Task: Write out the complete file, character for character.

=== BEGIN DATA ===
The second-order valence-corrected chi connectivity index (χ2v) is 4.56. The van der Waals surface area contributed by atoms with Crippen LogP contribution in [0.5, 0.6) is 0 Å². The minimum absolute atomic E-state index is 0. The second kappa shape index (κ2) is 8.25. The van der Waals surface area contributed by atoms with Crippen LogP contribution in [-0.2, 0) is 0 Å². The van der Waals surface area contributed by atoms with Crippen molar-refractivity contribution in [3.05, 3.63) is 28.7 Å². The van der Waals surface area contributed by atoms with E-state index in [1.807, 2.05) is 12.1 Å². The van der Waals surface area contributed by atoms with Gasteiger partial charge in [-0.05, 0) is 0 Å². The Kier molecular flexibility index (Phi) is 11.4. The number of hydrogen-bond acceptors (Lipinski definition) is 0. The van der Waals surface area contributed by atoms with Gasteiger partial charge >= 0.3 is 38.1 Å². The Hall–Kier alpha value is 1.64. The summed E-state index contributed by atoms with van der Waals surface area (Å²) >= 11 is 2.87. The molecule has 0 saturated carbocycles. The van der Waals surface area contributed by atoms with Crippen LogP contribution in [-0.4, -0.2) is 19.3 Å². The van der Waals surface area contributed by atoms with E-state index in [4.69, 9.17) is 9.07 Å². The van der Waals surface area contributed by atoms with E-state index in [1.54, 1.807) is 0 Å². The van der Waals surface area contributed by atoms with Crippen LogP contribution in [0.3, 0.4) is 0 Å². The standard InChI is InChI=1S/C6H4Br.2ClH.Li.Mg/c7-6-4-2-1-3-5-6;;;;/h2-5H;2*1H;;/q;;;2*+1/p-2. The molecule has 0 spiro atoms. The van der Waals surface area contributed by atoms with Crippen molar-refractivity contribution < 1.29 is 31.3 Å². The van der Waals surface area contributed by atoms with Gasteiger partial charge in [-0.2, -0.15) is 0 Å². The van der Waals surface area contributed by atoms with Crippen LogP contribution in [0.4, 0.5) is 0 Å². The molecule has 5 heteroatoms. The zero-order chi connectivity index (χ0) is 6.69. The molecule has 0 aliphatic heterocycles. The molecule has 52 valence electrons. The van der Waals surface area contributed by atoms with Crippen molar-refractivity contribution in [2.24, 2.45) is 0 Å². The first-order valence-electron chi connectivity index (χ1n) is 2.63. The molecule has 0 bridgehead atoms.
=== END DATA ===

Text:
The second-order valence-corrected chi connectivity index (χ2v) is 4.56. The van der Waals surface area contributed by atoms with Crippen LogP contribution in [0.5, 0.6) is 0 Å². The minimum absolute atomic E-state index is 0. The second kappa shape index (κ2) is 8.25. The van der Waals surface area contributed by atoms with Crippen LogP contribution in [-0.2, 0) is 0 Å². The van der Waals surface area contributed by atoms with Crippen molar-refractivity contribution in [3.05, 3.63) is 28.7 Å². The van der Waals surface area contributed by atoms with E-state index in [1.807, 2.05) is 12.1 Å². The van der Waals surface area contributed by atoms with Gasteiger partial charge in [-0.05, 0) is 0 Å². The Kier molecular flexibility index (Phi) is 11.4. The number of hydrogen-bond acceptors (Lipinski definition) is 0. The van der Waals surface area contributed by atoms with Gasteiger partial charge >= 0.3 is 38.1 Å². The Hall–Kier alpha value is 1.64. The summed E-state index contributed by atoms with van der Waals surface area (Å²) >= 11 is 2.87. The molecule has 0 saturated carbocycles. The van der Waals surface area contributed by atoms with Crippen LogP contribution in [-0.4, -0.2) is 19.3 Å². The van der Waals surface area contributed by atoms with E-state index in [4.69, 9.17) is 9.07 Å². The van der Waals surface area contributed by atoms with E-state index in [1.54, 1.807) is 0 Å². The van der Waals surface area contributed by atoms with Crippen LogP contribution in [0.3, 0.4) is 0 Å². The standard InChI is InChI=1S/C6H4Br.2ClH.Li.Mg/c7-6-4-2-1-3-5-6;;;;/h2-5H;2*1H;;/q;;;2*+1/p-2. The molecule has 0 spiro atoms. The van der Waals surface area contributed by atoms with Crippen molar-refractivity contribution < 1.29 is 31.3 Å². The van der Waals surface area contributed by atoms with Gasteiger partial charge in [-0.2, -0.15) is 0 Å². The van der Waals surface area contributed by atoms with Crippen LogP contribution in [0.4, 0.5) is 0 Å². The molecule has 5 heteroatoms. The zero-order chi connectivity index (χ0) is 6.69. The molecule has 0 aliphatic heterocycles. The molecule has 52 valence electrons. The van der Waals surface area contributed by atoms with Crippen molar-refractivity contribution in [2.24, 2.45) is 0 Å². The first-order valence-electron chi connectivity index (χ1n) is 2.63. The molecule has 0 bridgehead atoms.